In a complete turnaround, an almost-deserted apple orchard at the Regional Horticulture Research Station of the Dr Y.S. Parmar University of Horticulture and Forestry in Mashobra near here is now lush with apples and inter-crops.
Thanks to the introduction of the Subhash Palekar Natural Farming (SPNF) technique promoted by the Himachal Pradesh government under the ‘Prakritik Kheti Khushhal Kisan Yojana’ (PKKKY), the apple orchard has turned productive.
SPNF is a non-chemical natural farming concept developed by Padma Shri Subhash Palekar and is based on farm inputs prepared from urine and dung of indigenous cows in the farm itself.
It reduces the cost of cultivation drastically as the farmer is not required to buy inputs from the market.
“The SPNF intervention on the orchard with the same old plants, which had to be abandoned some years back for lack of resources, has shown encouraging results over the last two years. With the use of natural inputs like ‘jeevaamrit’ and ‘ghanjeevaamrit’ prepared from dung and urine of ‘desi’ cow, the overall health of the orchard has improved,” Associate Director of the research station, Pankaj Gupta, told IANS.
Seven apple varieties are growing in the orchard under SPNF, including Gala, Origon and Red Chief.
PKKKY Executive Director Rajeshwar Singh Chandel visited the Mashobra orchard earlier this week.
He said that besides this scientific model on apples, the Nauini-based Dr Y.S. Parmar University of Horticulture and Forestry is also doing some experiments on vegetable crops.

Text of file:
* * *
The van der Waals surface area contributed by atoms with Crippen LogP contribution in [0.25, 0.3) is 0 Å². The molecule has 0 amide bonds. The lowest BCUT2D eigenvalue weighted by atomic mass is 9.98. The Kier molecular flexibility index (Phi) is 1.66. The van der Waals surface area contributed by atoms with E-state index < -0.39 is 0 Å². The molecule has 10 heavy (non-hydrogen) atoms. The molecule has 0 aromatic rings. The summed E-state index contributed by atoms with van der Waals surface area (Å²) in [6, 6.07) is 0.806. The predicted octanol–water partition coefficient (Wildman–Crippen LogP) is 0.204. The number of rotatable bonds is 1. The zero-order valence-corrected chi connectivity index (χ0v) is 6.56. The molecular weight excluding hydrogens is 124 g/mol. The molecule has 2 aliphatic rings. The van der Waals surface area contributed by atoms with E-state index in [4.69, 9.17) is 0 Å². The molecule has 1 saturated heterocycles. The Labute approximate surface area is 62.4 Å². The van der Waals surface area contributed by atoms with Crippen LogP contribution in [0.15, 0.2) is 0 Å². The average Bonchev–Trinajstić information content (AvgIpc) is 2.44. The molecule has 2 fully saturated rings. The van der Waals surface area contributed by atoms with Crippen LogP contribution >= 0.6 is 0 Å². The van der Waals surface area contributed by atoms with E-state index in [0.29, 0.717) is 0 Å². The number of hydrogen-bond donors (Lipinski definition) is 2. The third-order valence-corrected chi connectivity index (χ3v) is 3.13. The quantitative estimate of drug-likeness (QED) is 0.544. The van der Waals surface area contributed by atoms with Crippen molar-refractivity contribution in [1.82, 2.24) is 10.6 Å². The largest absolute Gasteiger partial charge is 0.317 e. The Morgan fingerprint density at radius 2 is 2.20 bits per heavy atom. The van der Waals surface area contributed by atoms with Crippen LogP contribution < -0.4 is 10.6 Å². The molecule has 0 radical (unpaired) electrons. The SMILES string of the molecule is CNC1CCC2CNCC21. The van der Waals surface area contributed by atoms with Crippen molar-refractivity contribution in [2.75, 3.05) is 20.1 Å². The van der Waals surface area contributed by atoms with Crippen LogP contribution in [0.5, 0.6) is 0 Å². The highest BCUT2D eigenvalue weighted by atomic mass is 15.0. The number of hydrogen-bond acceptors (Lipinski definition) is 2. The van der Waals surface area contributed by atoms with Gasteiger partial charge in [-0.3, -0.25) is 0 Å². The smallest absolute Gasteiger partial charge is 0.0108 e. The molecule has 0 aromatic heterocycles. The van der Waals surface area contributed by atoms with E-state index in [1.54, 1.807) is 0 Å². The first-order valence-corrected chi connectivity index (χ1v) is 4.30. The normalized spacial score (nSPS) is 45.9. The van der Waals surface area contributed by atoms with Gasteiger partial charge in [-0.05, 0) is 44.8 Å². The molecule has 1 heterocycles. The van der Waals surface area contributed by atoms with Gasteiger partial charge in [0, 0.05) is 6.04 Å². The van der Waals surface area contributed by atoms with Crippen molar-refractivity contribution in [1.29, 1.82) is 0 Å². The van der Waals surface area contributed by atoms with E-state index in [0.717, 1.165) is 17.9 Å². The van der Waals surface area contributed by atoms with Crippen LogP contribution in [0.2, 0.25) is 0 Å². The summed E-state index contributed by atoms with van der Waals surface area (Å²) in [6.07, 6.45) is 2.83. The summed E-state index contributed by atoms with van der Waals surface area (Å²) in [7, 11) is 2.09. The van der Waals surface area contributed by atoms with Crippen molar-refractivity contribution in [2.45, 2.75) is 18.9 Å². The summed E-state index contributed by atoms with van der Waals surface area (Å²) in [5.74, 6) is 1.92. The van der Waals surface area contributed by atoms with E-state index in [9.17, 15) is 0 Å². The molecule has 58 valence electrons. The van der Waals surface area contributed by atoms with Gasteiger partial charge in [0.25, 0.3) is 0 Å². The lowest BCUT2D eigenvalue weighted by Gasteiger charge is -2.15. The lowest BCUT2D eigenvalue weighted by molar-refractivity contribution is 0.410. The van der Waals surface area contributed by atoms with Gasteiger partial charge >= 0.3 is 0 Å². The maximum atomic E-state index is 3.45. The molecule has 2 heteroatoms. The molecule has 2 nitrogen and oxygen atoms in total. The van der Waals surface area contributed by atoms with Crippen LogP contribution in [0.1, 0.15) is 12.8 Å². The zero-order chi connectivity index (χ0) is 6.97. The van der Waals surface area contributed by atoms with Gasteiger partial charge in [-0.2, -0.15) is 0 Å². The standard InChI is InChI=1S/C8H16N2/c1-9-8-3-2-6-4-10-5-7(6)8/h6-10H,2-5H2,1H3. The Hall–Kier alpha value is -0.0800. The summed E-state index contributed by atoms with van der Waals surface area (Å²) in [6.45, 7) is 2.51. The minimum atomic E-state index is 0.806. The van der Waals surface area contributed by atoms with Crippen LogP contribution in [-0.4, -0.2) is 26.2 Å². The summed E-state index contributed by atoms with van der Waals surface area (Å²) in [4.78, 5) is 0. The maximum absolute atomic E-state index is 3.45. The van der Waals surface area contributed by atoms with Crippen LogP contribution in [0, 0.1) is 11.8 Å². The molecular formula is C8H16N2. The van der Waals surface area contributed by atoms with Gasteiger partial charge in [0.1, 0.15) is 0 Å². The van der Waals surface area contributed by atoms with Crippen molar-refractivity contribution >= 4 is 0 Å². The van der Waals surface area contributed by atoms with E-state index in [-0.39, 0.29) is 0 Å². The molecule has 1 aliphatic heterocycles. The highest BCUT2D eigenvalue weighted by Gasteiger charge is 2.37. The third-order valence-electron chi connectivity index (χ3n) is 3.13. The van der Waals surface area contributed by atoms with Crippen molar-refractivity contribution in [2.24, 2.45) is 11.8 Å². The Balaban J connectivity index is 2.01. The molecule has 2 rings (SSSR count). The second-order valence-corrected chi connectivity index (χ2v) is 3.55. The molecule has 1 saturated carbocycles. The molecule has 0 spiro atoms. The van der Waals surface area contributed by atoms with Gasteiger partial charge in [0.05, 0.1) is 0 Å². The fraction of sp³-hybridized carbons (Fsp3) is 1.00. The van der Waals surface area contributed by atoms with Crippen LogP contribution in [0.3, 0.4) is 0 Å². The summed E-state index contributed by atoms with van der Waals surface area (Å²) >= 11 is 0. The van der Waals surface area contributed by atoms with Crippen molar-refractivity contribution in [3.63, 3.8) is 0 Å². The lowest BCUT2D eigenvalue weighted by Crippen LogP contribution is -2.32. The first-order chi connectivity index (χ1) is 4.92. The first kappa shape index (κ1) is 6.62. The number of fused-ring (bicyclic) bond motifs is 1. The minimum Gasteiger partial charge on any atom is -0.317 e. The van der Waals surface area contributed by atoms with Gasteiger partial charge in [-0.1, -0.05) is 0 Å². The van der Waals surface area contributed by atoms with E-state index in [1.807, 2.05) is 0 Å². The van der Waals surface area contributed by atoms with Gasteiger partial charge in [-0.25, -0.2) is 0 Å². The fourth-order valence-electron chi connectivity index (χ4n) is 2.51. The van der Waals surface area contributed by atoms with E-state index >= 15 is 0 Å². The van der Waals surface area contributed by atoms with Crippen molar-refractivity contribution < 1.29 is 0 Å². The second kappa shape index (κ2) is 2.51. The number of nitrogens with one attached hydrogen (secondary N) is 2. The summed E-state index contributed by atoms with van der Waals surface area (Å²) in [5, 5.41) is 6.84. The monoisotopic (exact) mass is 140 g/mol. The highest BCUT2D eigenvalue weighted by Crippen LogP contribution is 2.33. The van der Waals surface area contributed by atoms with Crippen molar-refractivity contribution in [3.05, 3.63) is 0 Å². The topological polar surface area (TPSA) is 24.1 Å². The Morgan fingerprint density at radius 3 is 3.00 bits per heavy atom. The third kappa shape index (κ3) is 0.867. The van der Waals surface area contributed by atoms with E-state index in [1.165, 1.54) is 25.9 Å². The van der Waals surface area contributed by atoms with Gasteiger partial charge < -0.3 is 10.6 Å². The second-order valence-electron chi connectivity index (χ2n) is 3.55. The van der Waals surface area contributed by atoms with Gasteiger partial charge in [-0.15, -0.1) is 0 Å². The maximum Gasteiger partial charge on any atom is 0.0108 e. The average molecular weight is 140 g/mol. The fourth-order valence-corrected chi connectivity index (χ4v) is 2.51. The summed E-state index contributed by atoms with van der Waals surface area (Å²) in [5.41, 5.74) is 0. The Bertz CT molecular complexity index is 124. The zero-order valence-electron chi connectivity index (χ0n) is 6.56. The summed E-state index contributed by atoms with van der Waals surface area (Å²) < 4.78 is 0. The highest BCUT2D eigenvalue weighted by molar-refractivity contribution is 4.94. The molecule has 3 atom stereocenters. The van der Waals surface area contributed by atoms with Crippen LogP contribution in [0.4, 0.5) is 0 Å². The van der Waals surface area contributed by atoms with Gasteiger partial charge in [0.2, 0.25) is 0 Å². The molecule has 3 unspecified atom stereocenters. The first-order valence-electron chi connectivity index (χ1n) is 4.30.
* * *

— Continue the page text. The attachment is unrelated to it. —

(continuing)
Two agriculture researchers — Shahzad Prabhoo from Maharashtra and Carole Durand from France — also accompanied Chandel to the orchard in Mashobra for exposure.
The apple orchard brought under the SPNF technique measures less than one hectare and the research station proposes to bring more area under the SPNF shortly.
The yojana had funded Rs 67 lakh to the research station for a scientific trial on SPNF technique, along with setting up of infrastructure in 2019 and additional Rs 19 lakh in 2020.
The research station has also kept one ‘Pahari’ cow to follow the SPNF technique and plans to buy two more indigenous cows for the farm.
The apple orchard, which was giving negligible returns for many years in the past, gave estimated gross returns of around Rs 3,61,162 per hectare in 2019 after SPNF intervention, which increased to Rs 5,46,964 per hectare in 2020.
“The terminal growth in the orchard had stopped and the soil quality was very poor. However, since we adopted the orchard for trial under SPNF technique, the terminal growth is revived and the soil structure (porosity, water retention and texture) has improved. The earthworm population has increased. The plants are now healthy and the leaf size is good,” said Usha Sharma, Scientist, Plant Pathology at the research station, who is supervising the SPNF trial.
“We will carry on the experiment for five years to establish and validate the success of the technique. Many issues are still emerging in SPNF technique in apple orchard and we are accordingly improvising,” she added.
The beneficial mites in the orchard have increased with SPNF technique compared to the orchard managed by chemical farming.
The SPNF has evidently given a new lease of life to the orchard as it has not only improved the apple plants, but has given an opportunity to go for inter-cropping in the same land.
As a part of the SPNF experiment, the scientists took four crops alongside apples from the same orchard starting from peas to ‘methi’, beans and then to rajmash to supplement nutrients in soil and the overall economy.
The model of revival of the apple orchard by SPNF technique at Mashobra has become an attraction for researchers and officials lately, who visit the place in good numbers for exposure.
A total of 1,29,299 farmers including 12,000 apple growers have adopted SPNF technique so far under the ‘Prakritik Kheti Khushhal Kisan Yojana’ since 2018 in Himachal Pradesh, involving an area of 7,456 hectares.
(Vishal Gulati can be contacted at email@example.com)